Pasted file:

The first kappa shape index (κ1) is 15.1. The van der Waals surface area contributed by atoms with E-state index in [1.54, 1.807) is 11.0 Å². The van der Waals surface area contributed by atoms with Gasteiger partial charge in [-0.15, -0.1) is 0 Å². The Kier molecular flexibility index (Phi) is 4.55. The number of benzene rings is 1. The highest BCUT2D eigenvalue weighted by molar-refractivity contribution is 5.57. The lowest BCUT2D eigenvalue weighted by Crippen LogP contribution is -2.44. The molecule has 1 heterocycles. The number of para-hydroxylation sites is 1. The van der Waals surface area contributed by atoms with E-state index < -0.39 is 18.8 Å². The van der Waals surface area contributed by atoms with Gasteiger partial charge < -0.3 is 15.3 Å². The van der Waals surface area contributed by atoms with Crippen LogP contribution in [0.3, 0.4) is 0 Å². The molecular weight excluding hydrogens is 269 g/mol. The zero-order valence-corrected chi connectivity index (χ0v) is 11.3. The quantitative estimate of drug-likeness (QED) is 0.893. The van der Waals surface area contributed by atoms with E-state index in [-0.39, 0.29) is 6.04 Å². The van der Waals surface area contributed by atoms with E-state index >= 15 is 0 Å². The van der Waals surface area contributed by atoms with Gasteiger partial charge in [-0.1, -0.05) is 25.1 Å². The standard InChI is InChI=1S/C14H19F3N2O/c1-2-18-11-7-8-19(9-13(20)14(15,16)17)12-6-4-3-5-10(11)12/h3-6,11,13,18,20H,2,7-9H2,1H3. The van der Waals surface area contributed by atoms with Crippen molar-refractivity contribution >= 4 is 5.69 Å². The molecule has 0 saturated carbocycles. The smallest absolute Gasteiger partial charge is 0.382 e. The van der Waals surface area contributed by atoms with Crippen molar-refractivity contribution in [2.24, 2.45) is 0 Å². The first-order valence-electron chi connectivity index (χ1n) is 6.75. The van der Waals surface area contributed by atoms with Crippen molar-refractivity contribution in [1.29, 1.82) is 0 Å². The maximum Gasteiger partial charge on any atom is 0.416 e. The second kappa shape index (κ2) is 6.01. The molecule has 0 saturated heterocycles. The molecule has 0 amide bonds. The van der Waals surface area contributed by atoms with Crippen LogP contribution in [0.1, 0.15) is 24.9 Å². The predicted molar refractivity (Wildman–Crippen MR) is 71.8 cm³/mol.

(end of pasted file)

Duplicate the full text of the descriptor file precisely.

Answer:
The first kappa shape index (κ1) is 15.1. The van der Waals surface area contributed by atoms with E-state index in [1.54, 1.807) is 11.0 Å². The van der Waals surface area contributed by atoms with Gasteiger partial charge in [-0.15, -0.1) is 0 Å². The Kier molecular flexibility index (Phi) is 4.55. The number of benzene rings is 1. The highest BCUT2D eigenvalue weighted by molar-refractivity contribution is 5.57. The lowest BCUT2D eigenvalue weighted by Crippen LogP contribution is -2.44. The molecule has 1 heterocycles. The number of para-hydroxylation sites is 1. The van der Waals surface area contributed by atoms with E-state index < -0.39 is 18.8 Å². The van der Waals surface area contributed by atoms with Gasteiger partial charge < -0.3 is 15.3 Å². The van der Waals surface area contributed by atoms with Crippen LogP contribution in [0.3, 0.4) is 0 Å². The molecular weight excluding hydrogens is 269 g/mol. The zero-order valence-corrected chi connectivity index (χ0v) is 11.3. The quantitative estimate of drug-likeness (QED) is 0.893. The van der Waals surface area contributed by atoms with E-state index in [-0.39, 0.29) is 6.04 Å². The van der Waals surface area contributed by atoms with E-state index >= 15 is 0 Å². The van der Waals surface area contributed by atoms with Gasteiger partial charge in [-0.1, -0.05) is 25.1 Å². The standard InChI is InChI=1S/C14H19F3N2O/c1-2-18-11-7-8-19(9-13(20)14(15,16)17)12-6-4-3-5-10(11)12/h3-6,11,13,18,20H,2,7-9H2,1H3. The van der Waals surface area contributed by atoms with Crippen molar-refractivity contribution >= 4 is 5.69 Å². The molecule has 0 saturated carbocycles. The smallest absolute Gasteiger partial charge is 0.382 e. The van der Waals surface area contributed by atoms with Crippen molar-refractivity contribution in [2.24, 2.45) is 0 Å². The first-order valence-electron chi connectivity index (χ1n) is 6.75. The van der Waals surface area contributed by atoms with Crippen molar-refractivity contribution in [1.29, 1.82) is 0 Å². The maximum Gasteiger partial charge on any atom is 0.416 e. The second kappa shape index (κ2) is 6.01. The molecule has 0 saturated heterocycles. The molecule has 0 amide bonds. The van der Waals surface area contributed by atoms with Crippen LogP contribution in [0.1, 0.15) is 24.9 Å². The predicted molar refractivity (Wildman–Crippen MR) is 71.8 cm³/mol.